Talk of monsters is therefore misleading. Keep the monster story for cartoons.

Updated: 04/12/2021, frankbeswick
 
Thank you! Would you like to post a comment now?
1

Comments

Only logged-in users are allowed to comment. Login
frankbeswick on 04/14/2021

Not really. Local people would recognize otteŕs and seals easily,and these creatures need to surface to breath,which the eel does not.

blackspanielgallery on 04/13/2021

I had heard it could be an animal like an otter or seal. Are these plausible.

frankbeswick on 04/13/2021

I am wondering whether what you saw was a large conger eel.

Veronica on 04/13/2021

Frank, the eel in lough Corrib was simply .....MASSIVE.

frankbeswick on 04/12/2021

Veronica, when I wrote the article I was thinking of you on Lough Corrib. A large eel was once said to have been sighted on Lough Rea, which unlike Corrib is part of the Shannon system.

frankbeswick on 04/12/2021

Turquoise is just for marketing.

I don't imagine that the loch bottom is crawling with giant eels, as perhaps only a few dominant eels reach large size. I am unsure whether these large eels would migrate to spawn, as I cannot imagine how they would get out of the loch.

DerdriuMarriner on 04/12/2021

frankbeswick, Thank you for the practical information, the pretty (not scary) picture and the product lines.
Both the book and the tea infuser interest me. Is it just the marketing or is turquoise a color somehow associated with the Loch Ness eel?
The Scottish Wildlife Trust mentions Anguilla anguilla as a possible Loch Ness (monster-sized, but not monstrous) giant eel. It also notes that the species journeys between feeding grounds on your side of the pond and breeding grounds in the Sargasso Sea!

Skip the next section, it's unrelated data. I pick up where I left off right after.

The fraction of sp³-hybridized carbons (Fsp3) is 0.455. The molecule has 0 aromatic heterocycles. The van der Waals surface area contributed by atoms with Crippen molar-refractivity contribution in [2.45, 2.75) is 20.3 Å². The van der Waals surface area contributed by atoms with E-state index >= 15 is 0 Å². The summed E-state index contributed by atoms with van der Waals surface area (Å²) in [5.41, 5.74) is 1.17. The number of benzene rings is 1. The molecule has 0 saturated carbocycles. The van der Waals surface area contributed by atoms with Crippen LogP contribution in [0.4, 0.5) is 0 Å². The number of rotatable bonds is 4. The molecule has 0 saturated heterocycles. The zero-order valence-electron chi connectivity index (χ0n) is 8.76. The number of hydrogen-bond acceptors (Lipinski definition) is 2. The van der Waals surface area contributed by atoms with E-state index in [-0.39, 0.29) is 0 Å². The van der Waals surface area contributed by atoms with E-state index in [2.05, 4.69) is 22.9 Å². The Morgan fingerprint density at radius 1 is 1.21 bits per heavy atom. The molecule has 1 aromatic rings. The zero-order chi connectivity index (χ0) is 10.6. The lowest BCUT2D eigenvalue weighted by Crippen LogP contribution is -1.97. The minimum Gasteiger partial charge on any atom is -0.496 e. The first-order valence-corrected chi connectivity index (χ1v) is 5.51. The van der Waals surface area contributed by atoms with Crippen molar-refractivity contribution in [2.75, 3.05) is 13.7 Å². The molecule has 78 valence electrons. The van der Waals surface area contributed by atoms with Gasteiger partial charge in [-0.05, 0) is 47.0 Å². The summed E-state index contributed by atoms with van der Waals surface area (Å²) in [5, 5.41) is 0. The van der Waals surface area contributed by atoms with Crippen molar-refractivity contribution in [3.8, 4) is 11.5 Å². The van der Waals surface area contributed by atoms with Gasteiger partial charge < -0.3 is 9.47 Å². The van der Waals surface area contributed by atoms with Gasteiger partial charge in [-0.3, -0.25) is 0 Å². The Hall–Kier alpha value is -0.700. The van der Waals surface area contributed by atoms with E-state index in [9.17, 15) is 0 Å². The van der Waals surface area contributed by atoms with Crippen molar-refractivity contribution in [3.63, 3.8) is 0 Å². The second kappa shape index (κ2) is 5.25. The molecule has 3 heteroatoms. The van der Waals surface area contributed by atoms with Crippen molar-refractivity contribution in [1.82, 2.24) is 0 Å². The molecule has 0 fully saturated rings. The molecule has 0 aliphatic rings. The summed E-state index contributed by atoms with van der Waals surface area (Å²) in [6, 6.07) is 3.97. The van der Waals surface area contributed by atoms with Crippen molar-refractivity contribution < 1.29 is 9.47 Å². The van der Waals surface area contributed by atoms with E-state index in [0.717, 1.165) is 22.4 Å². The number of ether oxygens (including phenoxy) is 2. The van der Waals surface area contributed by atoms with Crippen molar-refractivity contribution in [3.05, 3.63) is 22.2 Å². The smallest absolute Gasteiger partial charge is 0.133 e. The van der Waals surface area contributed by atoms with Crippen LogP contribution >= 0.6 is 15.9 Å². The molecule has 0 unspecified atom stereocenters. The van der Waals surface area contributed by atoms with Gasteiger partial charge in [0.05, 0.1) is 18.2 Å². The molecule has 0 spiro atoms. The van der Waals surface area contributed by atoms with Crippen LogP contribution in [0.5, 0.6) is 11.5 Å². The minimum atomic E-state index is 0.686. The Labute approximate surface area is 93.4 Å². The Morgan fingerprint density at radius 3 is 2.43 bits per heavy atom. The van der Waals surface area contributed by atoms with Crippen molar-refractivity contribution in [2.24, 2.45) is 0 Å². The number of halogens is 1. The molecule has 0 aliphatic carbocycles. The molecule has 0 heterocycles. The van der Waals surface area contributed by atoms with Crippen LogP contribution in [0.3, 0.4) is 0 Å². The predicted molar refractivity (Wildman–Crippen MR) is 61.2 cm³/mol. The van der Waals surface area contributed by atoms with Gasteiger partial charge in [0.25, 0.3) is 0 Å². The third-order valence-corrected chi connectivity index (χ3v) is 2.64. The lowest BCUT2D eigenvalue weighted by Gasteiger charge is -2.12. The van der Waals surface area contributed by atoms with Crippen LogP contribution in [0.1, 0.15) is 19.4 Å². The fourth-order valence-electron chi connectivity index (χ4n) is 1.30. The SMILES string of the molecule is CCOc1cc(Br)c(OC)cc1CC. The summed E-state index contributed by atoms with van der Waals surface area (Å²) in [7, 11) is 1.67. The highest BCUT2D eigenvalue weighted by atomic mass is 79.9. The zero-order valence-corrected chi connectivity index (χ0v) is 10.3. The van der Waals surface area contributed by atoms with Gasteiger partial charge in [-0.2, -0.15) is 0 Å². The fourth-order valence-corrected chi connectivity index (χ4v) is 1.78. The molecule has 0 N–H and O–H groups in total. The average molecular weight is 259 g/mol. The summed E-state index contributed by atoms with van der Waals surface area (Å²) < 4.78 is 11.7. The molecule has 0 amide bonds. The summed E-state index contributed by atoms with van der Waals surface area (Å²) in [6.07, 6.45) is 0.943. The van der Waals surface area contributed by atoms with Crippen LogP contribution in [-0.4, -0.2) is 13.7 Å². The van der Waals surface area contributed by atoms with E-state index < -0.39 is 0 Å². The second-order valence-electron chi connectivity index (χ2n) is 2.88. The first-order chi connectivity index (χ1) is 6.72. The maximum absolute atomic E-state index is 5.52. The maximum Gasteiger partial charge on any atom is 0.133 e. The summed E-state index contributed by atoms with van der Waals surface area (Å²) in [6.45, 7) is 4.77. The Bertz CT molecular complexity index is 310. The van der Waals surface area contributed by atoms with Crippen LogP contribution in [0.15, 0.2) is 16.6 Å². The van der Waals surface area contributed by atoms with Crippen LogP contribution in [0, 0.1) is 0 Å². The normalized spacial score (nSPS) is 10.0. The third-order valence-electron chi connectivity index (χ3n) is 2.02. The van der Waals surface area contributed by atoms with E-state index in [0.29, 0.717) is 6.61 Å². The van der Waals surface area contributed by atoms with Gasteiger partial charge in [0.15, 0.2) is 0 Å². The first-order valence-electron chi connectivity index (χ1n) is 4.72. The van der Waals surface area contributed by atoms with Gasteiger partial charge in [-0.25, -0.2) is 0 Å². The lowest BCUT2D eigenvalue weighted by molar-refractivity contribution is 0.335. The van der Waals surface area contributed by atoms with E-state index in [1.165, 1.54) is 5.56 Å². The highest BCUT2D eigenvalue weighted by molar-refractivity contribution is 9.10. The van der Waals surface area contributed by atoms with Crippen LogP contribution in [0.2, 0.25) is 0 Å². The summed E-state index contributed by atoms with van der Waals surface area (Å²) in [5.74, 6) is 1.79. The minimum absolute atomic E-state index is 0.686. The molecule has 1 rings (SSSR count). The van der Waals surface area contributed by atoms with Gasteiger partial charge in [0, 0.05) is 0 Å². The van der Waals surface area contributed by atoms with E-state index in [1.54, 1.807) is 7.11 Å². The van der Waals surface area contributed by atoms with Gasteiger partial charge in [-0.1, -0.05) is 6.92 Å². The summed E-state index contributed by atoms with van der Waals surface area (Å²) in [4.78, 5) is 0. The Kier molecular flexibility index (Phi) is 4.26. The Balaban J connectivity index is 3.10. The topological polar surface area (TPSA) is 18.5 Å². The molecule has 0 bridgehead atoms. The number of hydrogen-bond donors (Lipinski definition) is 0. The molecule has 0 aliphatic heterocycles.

I wonder how territorial giant eels are or are not. Wouldn't it be kind of monstrously creepy to think of the bottom of Loch Ness crawling with giant eels?

Veronica on 04/12/2021

Great article. Informative as always.

I love Loch Ness. I agree about the eels. I was on Lough Corrib in Galway , Ireland and told the boatman I had just seen a monster under the Lough ( Irish Loch ) waters . He assured me it would have been an eel and that they get to large sizes.

I would not be surprised if there a monster. Lock Ness is dark and broodingly beautiful.

You might also like

Explore The Thames Foreshore - Find Hidden Treasure

Coming to London? Why not visit the Thames foreshore and discover the fragme...

Winter Walking

A countryside walk in winter can be an enchanting experience, as the bare lan...

A Very British Myth: Cambridge

A few words about Cambridge, England's longstanding symbol of knowledge and p...


Disclosure: This page generates income for authors based on affiliate relationships with our partners, including Amazon, Google and others.
Loading ...
Error!